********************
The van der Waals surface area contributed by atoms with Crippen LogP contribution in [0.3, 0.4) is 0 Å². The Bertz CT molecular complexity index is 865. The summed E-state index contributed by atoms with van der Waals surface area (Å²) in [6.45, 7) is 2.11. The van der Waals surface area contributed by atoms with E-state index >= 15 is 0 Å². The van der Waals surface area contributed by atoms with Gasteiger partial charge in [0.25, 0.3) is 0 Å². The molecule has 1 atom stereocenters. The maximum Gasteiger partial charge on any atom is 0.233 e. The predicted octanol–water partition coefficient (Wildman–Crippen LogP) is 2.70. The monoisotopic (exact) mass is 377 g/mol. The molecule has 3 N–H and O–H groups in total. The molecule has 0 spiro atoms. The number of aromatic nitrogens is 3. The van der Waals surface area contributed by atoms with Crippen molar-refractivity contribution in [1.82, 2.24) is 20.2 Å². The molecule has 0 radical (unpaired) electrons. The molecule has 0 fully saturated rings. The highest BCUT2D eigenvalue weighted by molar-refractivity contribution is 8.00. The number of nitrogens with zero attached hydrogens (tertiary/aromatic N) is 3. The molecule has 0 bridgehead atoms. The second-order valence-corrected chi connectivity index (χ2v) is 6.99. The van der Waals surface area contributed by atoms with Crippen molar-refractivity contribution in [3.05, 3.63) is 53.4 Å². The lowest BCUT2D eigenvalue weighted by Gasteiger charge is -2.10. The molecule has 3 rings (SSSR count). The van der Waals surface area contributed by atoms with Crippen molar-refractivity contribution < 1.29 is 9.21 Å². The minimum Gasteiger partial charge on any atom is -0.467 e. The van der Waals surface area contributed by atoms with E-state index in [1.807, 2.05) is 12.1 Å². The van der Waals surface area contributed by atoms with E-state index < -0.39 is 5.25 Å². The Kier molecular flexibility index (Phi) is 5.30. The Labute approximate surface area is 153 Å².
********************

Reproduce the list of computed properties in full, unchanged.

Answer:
The van der Waals surface area contributed by atoms with Crippen LogP contribution in [0.3, 0.4) is 0 Å². The Bertz CT molecular complexity index is 865. The summed E-state index contributed by atoms with van der Waals surface area (Å²) in [6.45, 7) is 2.11. The van der Waals surface area contributed by atoms with E-state index >= 15 is 0 Å². The van der Waals surface area contributed by atoms with Gasteiger partial charge in [0.25, 0.3) is 0 Å². The molecule has 1 atom stereocenters. The maximum Gasteiger partial charge on any atom is 0.233 e. The predicted octanol–water partition coefficient (Wildman–Crippen LogP) is 2.70. The monoisotopic (exact) mass is 377 g/mol. The molecule has 3 N–H and O–H groups in total. The molecule has 0 spiro atoms. The number of aromatic nitrogens is 3. The van der Waals surface area contributed by atoms with Crippen molar-refractivity contribution in [1.82, 2.24) is 20.2 Å². The molecule has 0 radical (unpaired) electrons. The molecule has 0 fully saturated rings. The highest BCUT2D eigenvalue weighted by molar-refractivity contribution is 8.00. The number of nitrogens with zero attached hydrogens (tertiary/aromatic N) is 3. The molecule has 0 bridgehead atoms. The second-order valence-corrected chi connectivity index (χ2v) is 6.99. The van der Waals surface area contributed by atoms with Crippen molar-refractivity contribution in [3.05, 3.63) is 53.4 Å². The lowest BCUT2D eigenvalue weighted by Gasteiger charge is -2.10. The molecule has 3 rings (SSSR count). The van der Waals surface area contributed by atoms with Crippen molar-refractivity contribution < 1.29 is 9.21 Å². The minimum Gasteiger partial charge on any atom is -0.467 e. The van der Waals surface area contributed by atoms with E-state index in [1.807, 2.05) is 12.1 Å². The van der Waals surface area contributed by atoms with E-state index < -0.39 is 5.25 Å². The Kier molecular flexibility index (Phi) is 5.30. The Labute approximate surface area is 153 Å².